2023 Barnes & Noble Discover Prize Winner.
Carnegie Medal for Excellence in Fiction Finalist.
A four-year-old Mi’kmaq girl goes missing from the blueberry fields of Maine, sparking a mystery that will haunt the survivors, unravel a family, and remain unsolved for nearly fifty years.
“A stunning debut about love, race, brutality, and the balm of forgiveness.” —People, A Best New Book.
July 1962. A Mi’kmaq family from Nova Scotia arrives in Maine to pick blueberries for the summer. Weeks later, four-year-old Ruthie, the family’s youngest child, vanishes. She is last seen by her six-year-old brother, Joe, sitting on a favorite rock at the edge of a berry field. Joe will remain distraught by his sister’s disappearance for years to come.
In Maine, a young girl named Norma grows up as the only child of an affluent family. Her father is emotionally distant, her mother frustratingly overprotective. Norma is often troubled by recurring dreams and visions that seem more like memories than imagination. As she grows older, Norma slowly comes to realize there is something her parents aren’t telling her. Unwilling to abandon her intuition, she will spend decades trying to uncover this family secret.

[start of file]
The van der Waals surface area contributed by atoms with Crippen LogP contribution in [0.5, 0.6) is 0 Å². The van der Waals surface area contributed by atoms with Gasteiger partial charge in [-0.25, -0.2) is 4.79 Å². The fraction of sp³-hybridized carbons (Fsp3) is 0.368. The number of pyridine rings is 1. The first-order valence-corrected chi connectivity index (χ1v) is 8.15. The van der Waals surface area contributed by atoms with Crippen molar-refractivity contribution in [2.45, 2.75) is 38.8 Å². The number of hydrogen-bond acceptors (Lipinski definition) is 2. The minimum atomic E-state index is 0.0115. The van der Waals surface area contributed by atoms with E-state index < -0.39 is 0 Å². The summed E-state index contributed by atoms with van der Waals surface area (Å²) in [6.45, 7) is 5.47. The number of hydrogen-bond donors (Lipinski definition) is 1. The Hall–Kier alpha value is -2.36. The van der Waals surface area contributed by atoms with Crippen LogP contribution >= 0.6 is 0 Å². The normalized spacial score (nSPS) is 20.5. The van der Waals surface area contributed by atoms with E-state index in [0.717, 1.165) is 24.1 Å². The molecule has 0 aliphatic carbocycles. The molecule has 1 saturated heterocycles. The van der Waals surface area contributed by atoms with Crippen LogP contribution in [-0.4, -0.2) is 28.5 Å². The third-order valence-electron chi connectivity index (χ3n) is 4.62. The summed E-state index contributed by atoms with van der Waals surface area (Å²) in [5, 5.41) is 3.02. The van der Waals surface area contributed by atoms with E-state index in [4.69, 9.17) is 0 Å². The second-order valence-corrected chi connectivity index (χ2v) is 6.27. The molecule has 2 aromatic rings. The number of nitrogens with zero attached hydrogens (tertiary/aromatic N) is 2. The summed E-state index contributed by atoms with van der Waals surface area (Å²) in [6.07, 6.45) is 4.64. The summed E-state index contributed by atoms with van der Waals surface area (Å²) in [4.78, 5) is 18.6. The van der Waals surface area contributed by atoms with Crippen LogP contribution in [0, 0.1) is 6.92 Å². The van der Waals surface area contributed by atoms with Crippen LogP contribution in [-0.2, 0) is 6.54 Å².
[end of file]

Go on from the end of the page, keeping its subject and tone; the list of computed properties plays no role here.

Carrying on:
For readers of The Vanishing Half and Woman of Light, this showstopping debut by a vibrant new voice in fiction is a riveting novel about the search for truth, the shadow of trauma, and the persistence of love across time.
“A harrowing tale of Indigenous family separation . . . [Peters] excels in writing characters for whom we can’t help rooting . . . With The Berry Pickers, Peters takes on the monumental task of giving witness to people who suffered through racist attempts of erasure like her Mi’kmaw ancestors.” —The New York Times Book Review